Marketing entails a host of various job positions that all play a role in the development, packaging, distribution or advertising of products or services. While individual jobs within the broad field of marketing consist of varying duties, there are certain qualities and skills that anyone in marketing must possess. So many pieces must come together to successfully market a product or service.
The best opportunities are available to those with at least a bachelor’s degree, while a master’s offers a distinct advantage in landing upper-management positions. Typically, degrees are earned in business administration, marketing, advertising, public relations, communications, graphic design and related areas. Some workers are better qualified for their particular positions after focusing on dual studies in marketing and another area, such as science, engineering, creative writing or accounting. Fluency in a second language contributes greatly to the success of a product generated for worldwide or mass appeal.
Those in marketing must exude confidence to make sound decisions and land solid business dealings and sales. Problems are almost certain to arise, so workers must be decisive and possess great critical thinking and problem-solving skills. There is no room for wishy-washy persons who cannot commit to a final decision, and run with it. Concerns can arise in all aspects of marketing—from product design issues, to pricing disputes, advertising misprints and missed deadlines. These situations must be attended to quickly and efficiently to keep the whole process moving.
Creativity is particularly essential. The success of product sales depends widely upon conjuring up new and exciting ideas that are appealing and make products or services stand out from a crowd. Individuals must have a drive to succeed and a competitive spirit, as competition is fierce in the industry.
Most jobs require excellent computer skills for performing duties like collecting and analyzing data, managing finances, graphic designing, building websites, storing customer and client information, administering surveys, and compiling reports and PowerPoint presentations. Organizational skills are necessary to successfully juggle multiple projects and matters at the same time. Managers and directors need effective leadership skills that encourage workers to do their best and meet encroaching deadlines.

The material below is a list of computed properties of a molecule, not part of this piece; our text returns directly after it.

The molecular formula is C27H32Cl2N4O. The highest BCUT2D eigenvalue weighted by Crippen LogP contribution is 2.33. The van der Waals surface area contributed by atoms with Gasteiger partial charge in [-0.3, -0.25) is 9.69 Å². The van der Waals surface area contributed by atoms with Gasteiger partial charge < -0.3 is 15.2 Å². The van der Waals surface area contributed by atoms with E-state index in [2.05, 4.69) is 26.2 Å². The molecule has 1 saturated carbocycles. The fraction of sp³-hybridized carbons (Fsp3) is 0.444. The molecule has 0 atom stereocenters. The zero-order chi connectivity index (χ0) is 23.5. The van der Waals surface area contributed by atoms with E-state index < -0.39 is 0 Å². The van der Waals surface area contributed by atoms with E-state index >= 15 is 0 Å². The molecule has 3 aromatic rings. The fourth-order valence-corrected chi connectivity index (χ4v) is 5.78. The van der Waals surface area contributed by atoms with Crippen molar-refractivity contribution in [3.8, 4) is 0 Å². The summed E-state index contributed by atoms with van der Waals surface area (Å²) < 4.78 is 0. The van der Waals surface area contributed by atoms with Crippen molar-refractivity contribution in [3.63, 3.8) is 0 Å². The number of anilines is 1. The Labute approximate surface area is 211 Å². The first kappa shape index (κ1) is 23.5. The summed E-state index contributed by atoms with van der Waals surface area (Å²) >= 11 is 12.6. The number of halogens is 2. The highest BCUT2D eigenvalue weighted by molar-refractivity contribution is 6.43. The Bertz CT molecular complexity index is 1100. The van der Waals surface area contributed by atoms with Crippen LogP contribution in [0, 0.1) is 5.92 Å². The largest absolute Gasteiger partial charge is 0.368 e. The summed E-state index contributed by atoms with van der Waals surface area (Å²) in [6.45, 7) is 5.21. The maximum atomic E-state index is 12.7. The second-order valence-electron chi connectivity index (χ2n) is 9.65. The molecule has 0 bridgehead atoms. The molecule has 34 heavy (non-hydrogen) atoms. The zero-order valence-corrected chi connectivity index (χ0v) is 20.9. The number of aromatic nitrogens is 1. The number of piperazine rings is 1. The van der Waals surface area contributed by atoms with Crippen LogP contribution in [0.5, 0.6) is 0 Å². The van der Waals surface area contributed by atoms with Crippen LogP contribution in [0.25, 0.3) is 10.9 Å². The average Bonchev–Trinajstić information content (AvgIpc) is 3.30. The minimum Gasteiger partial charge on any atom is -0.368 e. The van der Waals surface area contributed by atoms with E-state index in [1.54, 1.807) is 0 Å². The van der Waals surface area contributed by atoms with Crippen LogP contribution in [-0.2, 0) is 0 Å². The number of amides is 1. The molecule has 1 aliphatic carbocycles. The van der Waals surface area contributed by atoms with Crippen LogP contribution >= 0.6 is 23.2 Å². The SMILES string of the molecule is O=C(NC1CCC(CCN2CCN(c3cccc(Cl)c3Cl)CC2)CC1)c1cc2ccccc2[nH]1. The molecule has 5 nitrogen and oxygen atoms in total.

Anyone in the marketing industry must possess a deep understanding of the way customers behave and think when it comes to shopping and having interest in products or services. Each decision made during the marketing process—from the color and design of packaging to the wording of ads—must be based on what appeals to the target audience. Impeccable people skills are required for daily interaction with clients or customers. This means having good oral and written communication skills, a pleasant demeanor, sociable personality and genuine amiability with people.
The ability to work as part of a team is critical in all areas. There are multiple steps to a marketing strategy—from conceptualization to creation, advertising and analyzing. Numerous meetings and brainstorming sessions assure that everyone is on the same page and working constructively toward a common goal.
2016 Salary Information for Sales Managers
Sales managers earned a median annual salary of $117,960 in 2016, according to the U.S. Bureau of Labor Statistics. On the low end, sales managers earned a 25th percentile salary of $79,420, meaning 75 percent earned more than this amount. The 75th percentile salary is $168,300, meaning 25 percent earn more. In 2016, 385,500 people were employed in the U.S. as sales managers.
Leonor Crossley has been a graphic designer and writer since 1995, with entertainment and other articles written for "Max Magazine" in Jacksonville, NC, and various websites. She has a Bachelor of Fine Arts, cum laude, from Kutztown University in Pennsylvania.